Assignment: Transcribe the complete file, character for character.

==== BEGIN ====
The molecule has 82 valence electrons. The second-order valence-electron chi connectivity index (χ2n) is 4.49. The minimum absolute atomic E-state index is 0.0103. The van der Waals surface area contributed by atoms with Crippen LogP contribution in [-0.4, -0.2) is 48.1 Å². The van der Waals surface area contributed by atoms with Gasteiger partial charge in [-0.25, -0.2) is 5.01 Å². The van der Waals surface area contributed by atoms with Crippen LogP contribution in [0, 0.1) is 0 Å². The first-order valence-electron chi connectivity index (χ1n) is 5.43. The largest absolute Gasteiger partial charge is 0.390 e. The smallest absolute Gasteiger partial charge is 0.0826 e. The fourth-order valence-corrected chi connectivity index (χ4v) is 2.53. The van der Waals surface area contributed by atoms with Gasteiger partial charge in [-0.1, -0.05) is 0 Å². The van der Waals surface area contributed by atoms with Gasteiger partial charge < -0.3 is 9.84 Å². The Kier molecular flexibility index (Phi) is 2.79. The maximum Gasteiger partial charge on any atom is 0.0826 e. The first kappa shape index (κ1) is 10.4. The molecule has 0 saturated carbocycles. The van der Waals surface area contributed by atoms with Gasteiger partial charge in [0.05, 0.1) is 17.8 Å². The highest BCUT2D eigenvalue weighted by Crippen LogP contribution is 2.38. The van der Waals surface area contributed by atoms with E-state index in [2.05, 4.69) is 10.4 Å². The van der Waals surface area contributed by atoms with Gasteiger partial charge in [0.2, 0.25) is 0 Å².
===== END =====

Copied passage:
The molecule has 82 valence electrons. The second-order valence-electron chi connectivity index (χ2n) is 4.49. The minimum absolute atomic E-state index is 0.0103. The van der Waals surface area contributed by atoms with Crippen LogP contribution in [-0.4, -0.2) is 48.1 Å². The van der Waals surface area contributed by atoms with Gasteiger partial charge in [-0.25, -0.2) is 5.01 Å². The van der Waals surface area contributed by atoms with Crippen LogP contribution in [0, 0.1) is 0 Å². The first-order valence-electron chi connectivity index (χ1n) is 5.43. The largest absolute Gasteiger partial charge is 0.390 e. The smallest absolute Gasteiger partial charge is 0.0826 e. The fourth-order valence-corrected chi connectivity index (χ4v) is 2.53. The van der Waals surface area contributed by atoms with Gasteiger partial charge in [-0.1, -0.05) is 0 Å². The van der Waals surface area contributed by atoms with Gasteiger partial charge < -0.3 is 9.84 Å². The Kier molecular flexibility index (Phi) is 2.79. The maximum Gasteiger partial charge on any atom is 0.0826 e. The first kappa shape index (κ1) is 10.4. The molecule has 0 saturated carbocycles. The van der Waals surface area contributed by atoms with Gasteiger partial charge in [0.05, 0.1) is 17.8 Å². The highest BCUT2D eigenvalue weighted by Crippen LogP contribution is 2.38. The van der Waals surface area contributed by atoms with E-state index in [2.05, 4.69) is 10.4 Å². The van der Waals surface area contributed by atoms with Gasteiger partial charge in [0.2, 0.25) is 0 Å².